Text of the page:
I was born in 1955, and raised in Bronxville, New York. I never had intentions of becoming a painter, but it seemed like a fate I couldn’t escape. I majored in literature at Middlebury College, in Vermont. After two years, I decided to take some time off and moved to Montana for a year. There I bought an 89 cent set of Crayola watercolors and began to paint matchbook-size watercolors of that wide landscape.
Upon my return to college, I continued to paint until my graduation in 1978. I taught English at the secondary level for a few years in Chicago and New York City. It became clear to me that something wasn’t quite right when, instead of laboring over lesson plans, I found myself drawn to a crudely constructed drafting table to work at all hours on my watercolors. Upon discovery of painting I felt, for the first time, a sense of profound engagement in my work. I have been painting steadily ever since.
My understanding of landscape has been nourished by the environments I’ve lived in. I spent childhood summers on the Cape in Wellfleet. Over the years, the mountains, fields, lakes, and streams of the Adirondacks and northern New Hampshire and Vermont have greatly deepened my sense of place. My first studio was on Lopez Island in the Pacific Northwest, where my wife Annie and I moved just after we married in 1981. We lived on Lopez for four years and started our family there. Since then, we have lived on the Rhode Island coast where we raised our two children, Willa and Grey.
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I first started painting in watercolor, then proceeded to work in acrylic, egg tempera, and oil. There is an amazing crossover between mediums, and developing a facility with one has enabled me to move with a greater understanding into my work with the others. My painting seems to move in roughly five-year cycles. Inevitably, a restlessness inspires me to turn everything I know upside down and begin again.
For years I was fascinated by mastering the skills particular to egg tempera. I love the technique of glazing in thin, transparent overlays of color, and being able to overpaint quickly between successive layers. This requires deep concentration because you have to paint thinly—otherwise the paint forms cracks and resists adhering to the panel. When all the mixing of egg yolks and pigments began to get in the way and obstruct a certain creative freedom, I started to work from scratch with oils.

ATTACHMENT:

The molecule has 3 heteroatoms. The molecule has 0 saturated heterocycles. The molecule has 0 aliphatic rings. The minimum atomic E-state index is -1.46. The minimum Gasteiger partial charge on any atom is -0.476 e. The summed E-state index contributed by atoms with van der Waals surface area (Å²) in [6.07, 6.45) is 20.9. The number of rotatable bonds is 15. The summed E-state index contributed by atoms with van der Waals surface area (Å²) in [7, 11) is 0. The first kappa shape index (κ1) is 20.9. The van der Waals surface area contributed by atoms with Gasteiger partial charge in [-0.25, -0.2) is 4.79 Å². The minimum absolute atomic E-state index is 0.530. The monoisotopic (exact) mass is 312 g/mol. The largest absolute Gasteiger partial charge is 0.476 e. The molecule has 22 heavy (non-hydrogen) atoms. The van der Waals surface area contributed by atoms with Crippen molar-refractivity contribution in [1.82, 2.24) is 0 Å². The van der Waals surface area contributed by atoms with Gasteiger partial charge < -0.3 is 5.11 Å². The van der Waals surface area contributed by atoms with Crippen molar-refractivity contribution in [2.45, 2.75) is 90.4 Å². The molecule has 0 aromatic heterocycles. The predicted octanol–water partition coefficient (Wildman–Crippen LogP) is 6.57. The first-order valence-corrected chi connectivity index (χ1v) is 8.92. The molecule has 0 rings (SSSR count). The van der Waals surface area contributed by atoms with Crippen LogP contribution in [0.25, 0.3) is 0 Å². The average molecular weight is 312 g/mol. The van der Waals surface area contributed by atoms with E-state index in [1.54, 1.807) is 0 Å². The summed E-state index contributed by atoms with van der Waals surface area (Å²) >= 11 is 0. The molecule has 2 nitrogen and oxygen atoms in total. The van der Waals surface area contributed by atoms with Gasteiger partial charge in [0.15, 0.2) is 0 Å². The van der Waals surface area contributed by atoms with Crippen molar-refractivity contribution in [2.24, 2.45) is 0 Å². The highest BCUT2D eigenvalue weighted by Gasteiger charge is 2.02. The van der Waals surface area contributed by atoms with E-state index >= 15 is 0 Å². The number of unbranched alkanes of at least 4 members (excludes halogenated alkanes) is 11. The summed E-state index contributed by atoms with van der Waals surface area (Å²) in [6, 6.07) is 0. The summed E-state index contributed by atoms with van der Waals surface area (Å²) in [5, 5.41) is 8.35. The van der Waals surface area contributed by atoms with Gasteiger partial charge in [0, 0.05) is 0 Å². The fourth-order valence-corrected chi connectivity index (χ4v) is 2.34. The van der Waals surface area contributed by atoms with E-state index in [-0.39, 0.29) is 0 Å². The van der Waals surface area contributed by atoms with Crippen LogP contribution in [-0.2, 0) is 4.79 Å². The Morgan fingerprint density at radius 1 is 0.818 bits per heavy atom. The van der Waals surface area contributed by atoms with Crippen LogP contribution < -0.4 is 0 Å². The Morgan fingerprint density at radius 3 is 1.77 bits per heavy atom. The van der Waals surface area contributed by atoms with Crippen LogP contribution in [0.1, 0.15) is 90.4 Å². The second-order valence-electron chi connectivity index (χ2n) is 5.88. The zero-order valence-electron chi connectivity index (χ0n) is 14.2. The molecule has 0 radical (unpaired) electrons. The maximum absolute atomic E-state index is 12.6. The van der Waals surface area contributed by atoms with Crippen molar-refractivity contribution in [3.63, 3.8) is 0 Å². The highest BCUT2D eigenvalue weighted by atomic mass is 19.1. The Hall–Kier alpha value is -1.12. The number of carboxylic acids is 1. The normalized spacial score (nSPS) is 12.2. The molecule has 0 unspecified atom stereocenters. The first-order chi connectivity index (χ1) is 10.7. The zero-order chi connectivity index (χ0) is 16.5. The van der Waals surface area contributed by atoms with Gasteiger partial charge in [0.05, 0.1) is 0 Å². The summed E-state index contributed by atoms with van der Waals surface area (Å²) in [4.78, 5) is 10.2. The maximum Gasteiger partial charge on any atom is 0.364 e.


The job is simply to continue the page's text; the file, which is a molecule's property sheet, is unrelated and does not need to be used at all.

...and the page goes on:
In making this leap, I decided that the best place to start was from the very bottom. I vowed for the most part to stop working from photographs, to see what would come if I tried to resurrect images of landscape from both memory and imagination. I began each new work with a panel or surface that had nothing on it. Without the guidelines of a carefully rendered sketch to adhere to, the process of painting becomes more intuitive. Like a preschooler, I rolled up my sleeves and started pushing the paint around with my fingers and anything else I could get my hands on. Without quite realizing it, I was thoroughly dismantling twenty years of habit and preconceptions.
Never before had I felt the freedom to be spontaneous and playful with paint. The first paintings were almost unrecognizable. Over time, however, I began to see evidence of light and movement that was absent in my more tightly controlled work in acrylic and egg tempera. To my surprise, I recognized a directness and honesty that came through in my earliest, looser watercolors. Incrementally I was beginning to understand things about the craft of painting that I had never known before.
This new way of working has a more feverish pitch about it. Every painting now seems to have a life of its own. There are days in the studio when I am really on, and days that no matter how hard I try, I seem to lack a certain feeling for the paint. I don’t get up and walk away, but try to work through the impasse and trust that I will get to the other side. When I do, I often discover that I have pushed through to some new understanding of the craft of painting.
In recent years I have begun experimenting with a range of work surfaces: panel, canvas, plaster, paper, bird’s-eye maple, curved steel, and even old books. Every surface takes the paint so differently and influences the direction of the painting. Scraping and burnishing the paint on a plaster panel often gives way to radiant light, while the application of a thin glaze on wood panel reveals the wood’s contours and grain, evoking furrows in the ground. I have also painted on things found in salvage yards—objects with intriguing shapes or textures. The longer I paint the more curious I become about the crossover between painting and sculpture. My hope is to keep the boundaries of painting more fluid and the possibilities wide open.
- Gregory Kammerer